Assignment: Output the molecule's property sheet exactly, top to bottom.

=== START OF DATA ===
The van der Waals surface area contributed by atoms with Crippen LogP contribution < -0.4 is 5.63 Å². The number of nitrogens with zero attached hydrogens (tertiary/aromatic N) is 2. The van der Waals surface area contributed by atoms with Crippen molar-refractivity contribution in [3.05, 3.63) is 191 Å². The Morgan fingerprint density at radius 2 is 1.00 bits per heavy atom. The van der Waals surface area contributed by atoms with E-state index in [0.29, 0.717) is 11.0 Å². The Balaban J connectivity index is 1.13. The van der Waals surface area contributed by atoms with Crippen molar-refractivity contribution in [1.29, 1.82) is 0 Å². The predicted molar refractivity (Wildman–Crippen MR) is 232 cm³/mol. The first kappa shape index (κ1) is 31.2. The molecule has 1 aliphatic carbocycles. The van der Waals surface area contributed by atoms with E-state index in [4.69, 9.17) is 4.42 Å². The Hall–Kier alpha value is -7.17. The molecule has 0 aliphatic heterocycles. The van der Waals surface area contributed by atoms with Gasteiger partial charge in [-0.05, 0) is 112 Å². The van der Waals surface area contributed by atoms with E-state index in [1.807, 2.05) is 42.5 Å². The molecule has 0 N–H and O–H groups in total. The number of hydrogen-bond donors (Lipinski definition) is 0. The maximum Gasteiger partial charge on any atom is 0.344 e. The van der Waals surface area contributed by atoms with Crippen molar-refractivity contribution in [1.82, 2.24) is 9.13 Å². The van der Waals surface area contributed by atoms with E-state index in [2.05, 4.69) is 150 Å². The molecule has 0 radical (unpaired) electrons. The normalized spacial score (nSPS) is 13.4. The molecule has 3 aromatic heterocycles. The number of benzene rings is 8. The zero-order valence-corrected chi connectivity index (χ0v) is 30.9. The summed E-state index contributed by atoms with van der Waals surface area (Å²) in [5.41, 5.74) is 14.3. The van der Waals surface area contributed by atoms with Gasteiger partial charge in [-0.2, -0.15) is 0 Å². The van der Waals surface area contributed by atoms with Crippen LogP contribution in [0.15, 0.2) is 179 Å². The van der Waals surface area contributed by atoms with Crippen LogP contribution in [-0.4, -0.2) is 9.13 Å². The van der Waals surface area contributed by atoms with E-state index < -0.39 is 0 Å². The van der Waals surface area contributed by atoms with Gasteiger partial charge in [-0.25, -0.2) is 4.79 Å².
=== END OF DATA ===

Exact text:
The van der Waals surface area contributed by atoms with Crippen LogP contribution < -0.4 is 5.63 Å². The number of nitrogens with zero attached hydrogens (tertiary/aromatic N) is 2. The van der Waals surface area contributed by atoms with Crippen molar-refractivity contribution in [3.05, 3.63) is 191 Å². The Morgan fingerprint density at radius 2 is 1.00 bits per heavy atom. The van der Waals surface area contributed by atoms with E-state index in [0.29, 0.717) is 11.0 Å². The Balaban J connectivity index is 1.13. The van der Waals surface area contributed by atoms with Crippen molar-refractivity contribution in [1.29, 1.82) is 0 Å². The predicted molar refractivity (Wildman–Crippen MR) is 232 cm³/mol. The first kappa shape index (κ1) is 31.2. The molecule has 1 aliphatic carbocycles. The van der Waals surface area contributed by atoms with E-state index in [4.69, 9.17) is 4.42 Å². The Hall–Kier alpha value is -7.17. The molecule has 0 aliphatic heterocycles. The van der Waals surface area contributed by atoms with Gasteiger partial charge in [-0.05, 0) is 112 Å². The van der Waals surface area contributed by atoms with E-state index in [1.807, 2.05) is 42.5 Å². The molecule has 0 N–H and O–H groups in total. The number of hydrogen-bond donors (Lipinski definition) is 0. The maximum Gasteiger partial charge on any atom is 0.344 e. The van der Waals surface area contributed by atoms with Crippen molar-refractivity contribution in [1.82, 2.24) is 9.13 Å². The van der Waals surface area contributed by atoms with E-state index in [2.05, 4.69) is 150 Å². The molecule has 0 radical (unpaired) electrons. The normalized spacial score (nSPS) is 13.4. The molecule has 3 aromatic heterocycles. The number of benzene rings is 8. The zero-order valence-corrected chi connectivity index (χ0v) is 30.9. The summed E-state index contributed by atoms with van der Waals surface area (Å²) in [5.41, 5.74) is 14.3. The van der Waals surface area contributed by atoms with Gasteiger partial charge in [-0.2, -0.15) is 0 Å². The van der Waals surface area contributed by atoms with Crippen LogP contribution in [0.15, 0.2) is 179 Å². The van der Waals surface area contributed by atoms with Crippen LogP contribution in [-0.4, -0.2) is 9.13 Å². The van der Waals surface area contributed by atoms with E-state index < -0.39 is 0 Å². The van der Waals surface area contributed by atoms with Gasteiger partial charge in [-0.25, -0.2) is 4.79 Å².